Date timezone with Spring boot and Jackson


I’m developing a spring boot application that handles dates. When I submit an Appointment object that has a startDateTime and an endDateTime (Both are of type java.util.Date) I send a format like this:

    "lastName": "Jhon",
    "firstName": "Doe",
    "email": "[email protected]",
    "description": "MyDescription",
    "startDateTime": "2017-10-09T22:43:07.109+0300",
    "endDateTime": "2017-10-09T21:40:07.109+0300",

When data is persisted in database it’s with the correct timezone, when I try to retrieve my data back, they seem correct when I’m debugging however, once they are serialized by Jackson I have an output with these as value:

"startDateTime": "2017-10-09T19:43:07.109+0000",
"endDateTime": "2017-10-09T18:40:07.109+0000",

How can I configure Jackson to make usage of timezone that comes with the data from my repository?


I tried the answer with OffsetDateTime but the output is quite weird:

"startDateTime": {
        "offset": {
            "totalSeconds": 7200,
            "id": "+02:00",
            "rules": {
                "fixedOffset": true,
                "transitionRules": [],
                "transitions": []
        "month": "OCTOBER",
        "year": 2017,
        "hour": 21,
        "minute": 49,
        "nano": 654000000,
        "second": 15,
        "dayOfMonth": 9,
        "dayOfWeek": "MONDAY",
        "dayOfYear": 282,
        "monthValue": 10

I would like to have something like:



A java.util.Date doesn’t have any timezone information. Once you deserialize a String to a Date, the offset +0300 is lost: the date keeps just the timestamp value, and it can’t know what’s the original timezone it came from.

If the output must always be in +03:00 offset, you can set it directly in the respective fields, using the com.fasterxml.jackson.annotation.JsonFormat annotation:

@JsonFormat(timezone = "GMT+03:00")
private Date startDateTime;

@JsonFormat(timezone = "GMT+03:00")
private Date endDateTime;

With this, the date fields will always be serialized to +03:00 offset:


If the inputs can be in any other offset (not only +03:00) and you want to preserve it, the java.util.Date isn’t the ideal type. One alternative is to use Jackson Modules Java 8, if you’re using Java >= 8.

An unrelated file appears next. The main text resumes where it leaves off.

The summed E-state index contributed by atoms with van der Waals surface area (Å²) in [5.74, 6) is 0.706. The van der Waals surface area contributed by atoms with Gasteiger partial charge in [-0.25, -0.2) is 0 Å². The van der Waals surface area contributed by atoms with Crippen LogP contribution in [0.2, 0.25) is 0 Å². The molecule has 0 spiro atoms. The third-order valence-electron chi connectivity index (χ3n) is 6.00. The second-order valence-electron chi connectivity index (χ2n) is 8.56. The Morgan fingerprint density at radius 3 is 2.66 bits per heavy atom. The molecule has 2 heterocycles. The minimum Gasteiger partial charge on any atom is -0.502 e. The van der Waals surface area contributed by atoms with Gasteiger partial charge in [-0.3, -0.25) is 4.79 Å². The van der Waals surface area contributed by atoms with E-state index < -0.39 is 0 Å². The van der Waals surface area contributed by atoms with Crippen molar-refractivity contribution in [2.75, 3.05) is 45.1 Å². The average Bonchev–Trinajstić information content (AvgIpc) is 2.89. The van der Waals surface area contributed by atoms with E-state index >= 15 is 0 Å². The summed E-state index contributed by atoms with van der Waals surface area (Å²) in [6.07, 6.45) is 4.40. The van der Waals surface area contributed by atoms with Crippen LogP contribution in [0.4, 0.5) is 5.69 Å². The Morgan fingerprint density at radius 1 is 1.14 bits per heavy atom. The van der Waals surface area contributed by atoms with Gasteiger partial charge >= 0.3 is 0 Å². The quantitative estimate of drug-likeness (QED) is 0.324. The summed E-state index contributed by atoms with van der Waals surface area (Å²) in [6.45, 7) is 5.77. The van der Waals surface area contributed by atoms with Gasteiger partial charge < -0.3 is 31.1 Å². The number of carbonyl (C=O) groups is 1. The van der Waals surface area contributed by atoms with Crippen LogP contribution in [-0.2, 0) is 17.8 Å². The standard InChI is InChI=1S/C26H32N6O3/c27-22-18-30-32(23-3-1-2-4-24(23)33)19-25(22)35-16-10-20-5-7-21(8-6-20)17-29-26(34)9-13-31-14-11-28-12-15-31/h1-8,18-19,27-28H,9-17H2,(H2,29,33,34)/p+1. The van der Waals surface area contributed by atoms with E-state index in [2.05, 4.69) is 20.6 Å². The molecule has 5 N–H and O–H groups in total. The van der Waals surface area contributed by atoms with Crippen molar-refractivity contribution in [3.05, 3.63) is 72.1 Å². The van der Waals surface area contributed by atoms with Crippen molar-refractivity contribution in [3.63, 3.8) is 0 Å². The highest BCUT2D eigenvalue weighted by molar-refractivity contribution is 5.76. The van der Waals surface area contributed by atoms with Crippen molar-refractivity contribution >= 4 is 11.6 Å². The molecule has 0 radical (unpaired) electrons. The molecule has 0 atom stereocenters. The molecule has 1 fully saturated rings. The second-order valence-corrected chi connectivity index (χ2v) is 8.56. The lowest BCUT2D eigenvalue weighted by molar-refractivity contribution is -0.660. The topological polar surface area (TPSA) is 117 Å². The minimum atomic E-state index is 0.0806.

For Java 6 and 7, there’s the ThreeTen Backport and the corresponding Jackson module – I haven’t tested, though, but the code might be similar, as the ThreeTen Backport contains the same classes and methods, only the package is different – (in Java 8 is java.time and in ThreeTen Backport is org.threeten.bp).

To preserve the date, time and offset, the best alternative is the OffsetDateTime class. So you just need to change the fields type and set the corresponding format to it:

@JsonFormat(pattern = "yyyy-MM-dd'T'HH:mm:ss.SSSXX")
private OffsetDateTime startDateTime;

@JsonFormat(pattern = "yyyy-MM-dd'T'HH:mm:ss.SSSXX")
private OffsetDateTime endDateTime;

In the object mapper, you must also register the JavaTimeModule and disable the ADJUST_DATES_TO_CONTEXT_TIME_ZONE feature, so the offsets are preserved (the default behaviour is to convert to Jackson context’s timezone, which might not be the same used in the inputs – by disabling this, the offset is preserved).

You can use a JacksonConfigurator (as explained in this answer) and do these configurations:

ObjectMapper om = new ObjectMapper();
om.registerModule(new JavaTimeModule());
om.configure(DeserializationFeature.ADJUST_DATES_TO_CONTEXT_TIME_ZONE, false);

This configuration is usually enough, but you can also set SerializationFeature.WRITE_DATES_AS_TIMESTAMPS to false as well, just in case.

If you still need to work with java.util.Date, you can use the API to convert from/to it. In Java 8, there’s the new Date.from method:

// convert to java.util.Date
public Date getStartAsJavaUtilDate() {
    return Date.from(startDateTime.toInstant());

And in ThreeTen Backport, there’s the org.threeten.bp.DateTimeUtils class:

// convert to java.util.Date

To convert a Date back to OffsetDateTime, though, it’s more tricky. The Date object has no timezone information, so it can’t know the original offset. One alternative is to keep the original offset in a separate variable:

// keep the original offset
ZoneOffset startDateOffset = startDateTime.getOffset();

Then, you can convert the Date to Instant, and then convert it to the original offset:

// convert java.util.Date to original offset (Java 8)
startDateTime = date.toInstant().atOffset(startDateOffset);

// ThreeTen Backport
startDateTime = DateTimeUtils.toInstant(date).atOffset(startDateOffset);

Answered By – user7605325

This Answer collected from stackoverflow, is licensed under cc by-sa 2.5 , cc by-sa 3.0 and cc by-sa 4.0

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